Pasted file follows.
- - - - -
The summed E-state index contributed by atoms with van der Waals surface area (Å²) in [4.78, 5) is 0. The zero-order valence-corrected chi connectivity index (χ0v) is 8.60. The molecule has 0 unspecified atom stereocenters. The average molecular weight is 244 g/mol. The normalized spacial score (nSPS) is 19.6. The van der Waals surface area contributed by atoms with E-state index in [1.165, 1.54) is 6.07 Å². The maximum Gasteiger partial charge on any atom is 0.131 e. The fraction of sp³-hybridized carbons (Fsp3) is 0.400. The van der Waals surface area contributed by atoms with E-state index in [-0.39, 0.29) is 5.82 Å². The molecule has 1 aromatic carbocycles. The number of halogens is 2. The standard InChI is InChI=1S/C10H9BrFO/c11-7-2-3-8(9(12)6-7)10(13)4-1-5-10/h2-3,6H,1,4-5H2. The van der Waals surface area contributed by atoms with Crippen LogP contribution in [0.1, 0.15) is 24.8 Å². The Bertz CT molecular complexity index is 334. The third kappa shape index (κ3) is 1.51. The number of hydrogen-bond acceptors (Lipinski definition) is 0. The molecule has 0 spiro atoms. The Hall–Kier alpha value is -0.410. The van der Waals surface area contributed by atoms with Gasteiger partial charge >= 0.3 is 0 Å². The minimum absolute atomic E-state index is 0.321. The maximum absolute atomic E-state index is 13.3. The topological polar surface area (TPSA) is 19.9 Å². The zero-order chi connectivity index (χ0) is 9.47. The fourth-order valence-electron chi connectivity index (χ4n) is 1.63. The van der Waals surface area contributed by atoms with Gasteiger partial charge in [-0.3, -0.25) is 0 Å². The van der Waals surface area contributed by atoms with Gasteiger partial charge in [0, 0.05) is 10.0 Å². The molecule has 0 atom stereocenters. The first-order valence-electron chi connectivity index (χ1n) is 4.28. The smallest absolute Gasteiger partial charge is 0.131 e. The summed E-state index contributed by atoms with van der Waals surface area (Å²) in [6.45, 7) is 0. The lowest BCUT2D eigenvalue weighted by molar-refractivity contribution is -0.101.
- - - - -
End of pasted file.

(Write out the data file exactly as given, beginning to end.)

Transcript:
The summed E-state index contributed by atoms with van der Waals surface area (Å²) in [4.78, 5) is 0. The zero-order valence-corrected chi connectivity index (χ0v) is 8.60. The molecule has 0 unspecified atom stereocenters. The average molecular weight is 244 g/mol. The normalized spacial score (nSPS) is 19.6. The van der Waals surface area contributed by atoms with E-state index in [1.165, 1.54) is 6.07 Å². The maximum Gasteiger partial charge on any atom is 0.131 e. The fraction of sp³-hybridized carbons (Fsp3) is 0.400. The van der Waals surface area contributed by atoms with E-state index in [-0.39, 0.29) is 5.82 Å². The molecule has 1 aromatic carbocycles. The number of halogens is 2. The standard InChI is InChI=1S/C10H9BrFO/c11-7-2-3-8(9(12)6-7)10(13)4-1-5-10/h2-3,6H,1,4-5H2. The van der Waals surface area contributed by atoms with Crippen LogP contribution in [0.1, 0.15) is 24.8 Å². The Bertz CT molecular complexity index is 334. The third kappa shape index (κ3) is 1.51. The number of hydrogen-bond acceptors (Lipinski definition) is 0. The molecule has 0 spiro atoms. The Hall–Kier alpha value is -0.410. The van der Waals surface area contributed by atoms with Gasteiger partial charge >= 0.3 is 0 Å². The minimum absolute atomic E-state index is 0.321. The maximum absolute atomic E-state index is 13.3. The topological polar surface area (TPSA) is 19.9 Å². The zero-order chi connectivity index (χ0) is 9.47. The fourth-order valence-electron chi connectivity index (χ4n) is 1.63. The van der Waals surface area contributed by atoms with Gasteiger partial charge in [-0.3, -0.25) is 0 Å². The van der Waals surface area contributed by atoms with Gasteiger partial charge in [0, 0.05) is 10.0 Å². The molecule has 0 atom stereocenters. The first-order valence-electron chi connectivity index (χ1n) is 4.28. The smallest absolute Gasteiger partial charge is 0.131 e. The summed E-state index contributed by atoms with van der Waals surface area (Å²) in [6.45, 7) is 0. The lowest BCUT2D eigenvalue weighted by molar-refractivity contribution is -0.101.